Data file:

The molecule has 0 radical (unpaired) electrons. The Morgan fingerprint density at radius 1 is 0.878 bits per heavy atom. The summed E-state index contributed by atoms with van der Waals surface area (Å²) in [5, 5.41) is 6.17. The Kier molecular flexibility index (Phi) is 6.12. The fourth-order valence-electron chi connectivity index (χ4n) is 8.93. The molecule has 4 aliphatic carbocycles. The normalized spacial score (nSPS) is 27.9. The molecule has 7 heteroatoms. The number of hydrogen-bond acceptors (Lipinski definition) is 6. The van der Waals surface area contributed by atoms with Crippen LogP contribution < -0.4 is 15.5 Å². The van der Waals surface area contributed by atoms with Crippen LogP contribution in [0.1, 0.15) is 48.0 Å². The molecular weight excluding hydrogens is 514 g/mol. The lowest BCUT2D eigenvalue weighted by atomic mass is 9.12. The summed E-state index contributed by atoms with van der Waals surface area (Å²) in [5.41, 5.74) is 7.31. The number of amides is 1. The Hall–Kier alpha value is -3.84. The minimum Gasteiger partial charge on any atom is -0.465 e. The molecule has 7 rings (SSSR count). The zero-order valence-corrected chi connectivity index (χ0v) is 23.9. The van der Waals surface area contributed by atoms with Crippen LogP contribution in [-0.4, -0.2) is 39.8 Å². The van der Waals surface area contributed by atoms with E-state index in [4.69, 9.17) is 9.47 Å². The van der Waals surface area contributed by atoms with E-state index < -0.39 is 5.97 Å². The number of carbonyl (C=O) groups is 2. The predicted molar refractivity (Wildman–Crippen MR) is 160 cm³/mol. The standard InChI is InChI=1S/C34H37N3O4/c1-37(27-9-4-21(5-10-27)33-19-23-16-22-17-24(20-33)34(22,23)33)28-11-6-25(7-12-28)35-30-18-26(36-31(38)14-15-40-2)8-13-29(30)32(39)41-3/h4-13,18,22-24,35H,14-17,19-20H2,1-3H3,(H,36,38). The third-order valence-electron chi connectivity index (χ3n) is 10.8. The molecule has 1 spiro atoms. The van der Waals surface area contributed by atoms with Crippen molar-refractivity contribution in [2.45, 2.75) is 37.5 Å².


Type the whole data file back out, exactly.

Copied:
The molecule has 0 radical (unpaired) electrons. The Morgan fingerprint density at radius 1 is 0.878 bits per heavy atom. The summed E-state index contributed by atoms with van der Waals surface area (Å²) in [5, 5.41) is 6.17. The Kier molecular flexibility index (Phi) is 6.12. The fourth-order valence-electron chi connectivity index (χ4n) is 8.93. The molecule has 4 aliphatic carbocycles. The normalized spacial score (nSPS) is 27.9. The molecule has 7 heteroatoms. The number of hydrogen-bond acceptors (Lipinski definition) is 6. The van der Waals surface area contributed by atoms with Crippen LogP contribution < -0.4 is 15.5 Å². The van der Waals surface area contributed by atoms with Crippen LogP contribution in [0.1, 0.15) is 48.0 Å². The molecular weight excluding hydrogens is 514 g/mol. The lowest BCUT2D eigenvalue weighted by atomic mass is 9.12. The summed E-state index contributed by atoms with van der Waals surface area (Å²) in [5.41, 5.74) is 7.31. The number of amides is 1. The Hall–Kier alpha value is -3.84. The minimum Gasteiger partial charge on any atom is -0.465 e. The molecule has 7 rings (SSSR count). The zero-order valence-corrected chi connectivity index (χ0v) is 23.9. The van der Waals surface area contributed by atoms with Crippen LogP contribution in [-0.4, -0.2) is 39.8 Å². The van der Waals surface area contributed by atoms with E-state index in [4.69, 9.17) is 9.47 Å². The van der Waals surface area contributed by atoms with E-state index < -0.39 is 5.97 Å². The number of carbonyl (C=O) groups is 2. The predicted molar refractivity (Wildman–Crippen MR) is 160 cm³/mol. The standard InChI is InChI=1S/C34H37N3O4/c1-37(27-9-4-21(5-10-27)33-19-23-16-22-17-24(20-33)34(22,23)33)28-11-6-25(7-12-28)35-30-18-26(36-31(38)14-15-40-2)8-13-29(30)32(39)41-3/h4-13,18,22-24,35H,14-17,19-20H2,1-3H3,(H,36,38). The third-order valence-electron chi connectivity index (χ3n) is 10.8. The molecule has 1 spiro atoms. The van der Waals surface area contributed by atoms with Crippen molar-refractivity contribution in [2.45, 2.75) is 37.5 Å².